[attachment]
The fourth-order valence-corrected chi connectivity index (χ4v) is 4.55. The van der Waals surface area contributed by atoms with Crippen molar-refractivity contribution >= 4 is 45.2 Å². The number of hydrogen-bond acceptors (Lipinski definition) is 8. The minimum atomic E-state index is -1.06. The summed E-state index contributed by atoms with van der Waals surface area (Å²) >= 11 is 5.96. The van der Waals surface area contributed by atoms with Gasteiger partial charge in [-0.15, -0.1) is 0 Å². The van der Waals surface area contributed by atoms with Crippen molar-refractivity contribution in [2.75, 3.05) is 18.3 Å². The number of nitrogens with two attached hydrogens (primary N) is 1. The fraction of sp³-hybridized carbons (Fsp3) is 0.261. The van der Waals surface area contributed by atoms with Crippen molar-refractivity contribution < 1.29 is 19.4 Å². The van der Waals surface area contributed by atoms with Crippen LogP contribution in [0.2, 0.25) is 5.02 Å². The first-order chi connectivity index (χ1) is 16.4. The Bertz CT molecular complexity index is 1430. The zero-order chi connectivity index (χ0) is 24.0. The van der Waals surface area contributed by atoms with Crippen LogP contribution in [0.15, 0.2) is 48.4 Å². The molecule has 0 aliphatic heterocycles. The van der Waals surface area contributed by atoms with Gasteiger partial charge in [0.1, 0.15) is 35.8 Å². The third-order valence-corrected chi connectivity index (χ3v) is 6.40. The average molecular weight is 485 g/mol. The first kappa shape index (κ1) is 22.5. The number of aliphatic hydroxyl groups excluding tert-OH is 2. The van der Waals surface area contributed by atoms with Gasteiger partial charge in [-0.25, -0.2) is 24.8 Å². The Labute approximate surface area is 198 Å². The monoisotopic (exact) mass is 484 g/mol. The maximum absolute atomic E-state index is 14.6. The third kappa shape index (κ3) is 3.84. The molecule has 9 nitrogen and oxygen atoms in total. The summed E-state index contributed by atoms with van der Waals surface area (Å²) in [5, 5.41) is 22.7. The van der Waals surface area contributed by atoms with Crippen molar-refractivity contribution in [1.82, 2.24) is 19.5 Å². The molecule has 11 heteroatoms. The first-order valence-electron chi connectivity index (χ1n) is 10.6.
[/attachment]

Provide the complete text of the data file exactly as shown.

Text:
The fourth-order valence-corrected chi connectivity index (χ4v) is 4.55. The van der Waals surface area contributed by atoms with Crippen molar-refractivity contribution >= 4 is 45.2 Å². The number of hydrogen-bond acceptors (Lipinski definition) is 8. The minimum atomic E-state index is -1.06. The summed E-state index contributed by atoms with van der Waals surface area (Å²) >= 11 is 5.96. The van der Waals surface area contributed by atoms with Gasteiger partial charge in [-0.15, -0.1) is 0 Å². The van der Waals surface area contributed by atoms with Crippen molar-refractivity contribution in [2.75, 3.05) is 18.3 Å². The number of nitrogens with two attached hydrogens (primary N) is 1. The fraction of sp³-hybridized carbons (Fsp3) is 0.261. The van der Waals surface area contributed by atoms with Crippen molar-refractivity contribution < 1.29 is 19.4 Å². The van der Waals surface area contributed by atoms with Crippen LogP contribution in [0.2, 0.25) is 5.02 Å². The first-order chi connectivity index (χ1) is 16.4. The Bertz CT molecular complexity index is 1430. The zero-order chi connectivity index (χ0) is 24.0. The van der Waals surface area contributed by atoms with Crippen LogP contribution in [0.15, 0.2) is 48.4 Å². The molecule has 0 aliphatic heterocycles. The van der Waals surface area contributed by atoms with Gasteiger partial charge in [0.1, 0.15) is 35.8 Å². The third-order valence-corrected chi connectivity index (χ3v) is 6.40. The average molecular weight is 485 g/mol. The first kappa shape index (κ1) is 22.5. The number of aliphatic hydroxyl groups excluding tert-OH is 2. The van der Waals surface area contributed by atoms with Gasteiger partial charge in [-0.25, -0.2) is 24.8 Å². The Labute approximate surface area is 198 Å². The monoisotopic (exact) mass is 484 g/mol. The maximum absolute atomic E-state index is 14.6. The third kappa shape index (κ3) is 3.84. The molecule has 9 nitrogen and oxygen atoms in total. The summed E-state index contributed by atoms with van der Waals surface area (Å²) in [5, 5.41) is 22.7. The van der Waals surface area contributed by atoms with Crippen molar-refractivity contribution in [1.82, 2.24) is 19.5 Å². The molecule has 11 heteroatoms. The first-order valence-electron chi connectivity index (χ1n) is 10.6.